There are times when at no fault of a Buyer, a Seller decides they cannot move forward with the sale of real estate they have contracted to sell. Life happens - sickness, a job falling through or merely remorseful thoughts about selling the property - and as a result, a Seller may choose not to proceed to closing. The ramifications of the Seller’s decision is greatly impacted by whether or not there is a binding contract between the parties and whether the contract has been reduced to writing and signed by all parties. 

The Statute of Frauds in North Carolina states in part, “All contracts to sell or convey any lands ... exceeding in duration three years from the making thereof, shall be void unless said contract, or some memorandum or note thereof, be put in writing and signed by the party to be charged therewith, or by some other person by him thereto lawfully authorized.” 

Determining the particulars of a sufficient written contract signed by the parities is beyond the scope of our topic. However, it seems that although the parties may proceed under a verbal real estate contract, they may only be obligated to perform if the contract is in writing and properly executed.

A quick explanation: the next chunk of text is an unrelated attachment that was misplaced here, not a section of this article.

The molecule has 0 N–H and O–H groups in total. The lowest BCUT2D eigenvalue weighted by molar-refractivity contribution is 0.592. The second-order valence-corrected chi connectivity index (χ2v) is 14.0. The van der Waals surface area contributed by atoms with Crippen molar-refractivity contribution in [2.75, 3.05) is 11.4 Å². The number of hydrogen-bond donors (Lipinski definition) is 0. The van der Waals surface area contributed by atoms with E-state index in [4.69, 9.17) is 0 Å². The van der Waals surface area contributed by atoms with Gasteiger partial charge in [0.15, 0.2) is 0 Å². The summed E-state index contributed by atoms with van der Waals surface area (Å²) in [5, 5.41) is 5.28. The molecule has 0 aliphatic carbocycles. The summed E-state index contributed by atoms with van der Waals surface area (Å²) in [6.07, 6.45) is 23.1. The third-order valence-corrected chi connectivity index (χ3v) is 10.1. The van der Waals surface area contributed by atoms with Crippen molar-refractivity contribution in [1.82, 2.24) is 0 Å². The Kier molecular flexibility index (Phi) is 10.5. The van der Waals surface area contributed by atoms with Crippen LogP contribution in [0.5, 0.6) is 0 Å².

Assuming a valid written contract is involved, the financial ramifications for a Seller who decides to walk away from, or breach, a contract could be significant. In the standard North Carolina Real Estate Offer To Purchase and Contract approved by the Real Estate Commission and Bar Association,  the remedies available to the Buyer are noted in the terms of the contact. 

The standard contract states that in addition to remedies available to a Buyer at law for breach of contract, the Buyer has the right to terminate the contract. And if they choose to terminate, then the Due Diligence Fee and Earnest Money Deposit should be refunded to the buyer.  Further, the Buyer may also be entitled to other costs they incurred relating to their Due Diligence efforts such as inspections, surveys, title research fees, and loan expenses. 

Another financial consequence a Seller may need to consider before they decide to walk away from a closing is whether they owe third-parties for services they have rendered in connection with the sale of the property. For instance, if the Seller had engaged a realtor in the transaction, the Seller may owe the realtor their commission, marketing, and other reasonable expenses the realtor incurred as a result of bringing them a ready and willing buyer. 

For a Seller who is thinking about walking away from a contract, talking with an attorney will enable the Seller to be properly informed and understand the fine print of the contract before making a final decision, which may be prove to be financially beneficial for a Seller’s Remorse. 

Published by Wendy Hughes on November 26, 2018.